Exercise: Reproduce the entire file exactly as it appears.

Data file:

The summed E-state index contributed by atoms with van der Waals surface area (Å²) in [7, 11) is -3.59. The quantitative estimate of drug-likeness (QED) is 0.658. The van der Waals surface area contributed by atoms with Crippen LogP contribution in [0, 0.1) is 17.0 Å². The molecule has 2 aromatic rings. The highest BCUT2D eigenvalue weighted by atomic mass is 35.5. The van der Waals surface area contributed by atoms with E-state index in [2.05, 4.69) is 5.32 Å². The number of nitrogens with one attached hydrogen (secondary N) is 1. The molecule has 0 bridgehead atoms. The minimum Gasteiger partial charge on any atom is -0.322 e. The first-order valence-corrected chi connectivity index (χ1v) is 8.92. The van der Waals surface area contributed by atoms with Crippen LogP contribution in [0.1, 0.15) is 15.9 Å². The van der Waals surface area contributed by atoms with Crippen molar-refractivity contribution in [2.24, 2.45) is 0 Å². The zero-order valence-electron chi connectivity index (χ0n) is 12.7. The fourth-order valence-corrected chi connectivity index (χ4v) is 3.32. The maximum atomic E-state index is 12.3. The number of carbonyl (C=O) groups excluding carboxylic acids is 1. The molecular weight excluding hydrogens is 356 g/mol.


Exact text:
The summed E-state index contributed by atoms with van der Waals surface area (Å²) in [7, 11) is -3.59. The quantitative estimate of drug-likeness (QED) is 0.658. The van der Waals surface area contributed by atoms with Crippen LogP contribution in [0, 0.1) is 17.0 Å². The molecule has 2 aromatic rings. The highest BCUT2D eigenvalue weighted by atomic mass is 35.5. The van der Waals surface area contributed by atoms with E-state index in [2.05, 4.69) is 5.32 Å². The number of nitrogens with one attached hydrogen (secondary N) is 1. The molecule has 0 bridgehead atoms. The minimum Gasteiger partial charge on any atom is -0.322 e. The first-order valence-corrected chi connectivity index (χ1v) is 8.92. The van der Waals surface area contributed by atoms with Crippen LogP contribution in [0.1, 0.15) is 15.9 Å². The van der Waals surface area contributed by atoms with Crippen molar-refractivity contribution in [2.24, 2.45) is 0 Å². The zero-order valence-electron chi connectivity index (χ0n) is 12.7. The fourth-order valence-corrected chi connectivity index (χ4v) is 3.32. The maximum atomic E-state index is 12.3. The number of carbonyl (C=O) groups excluding carboxylic acids is 1. The molecular weight excluding hydrogens is 356 g/mol.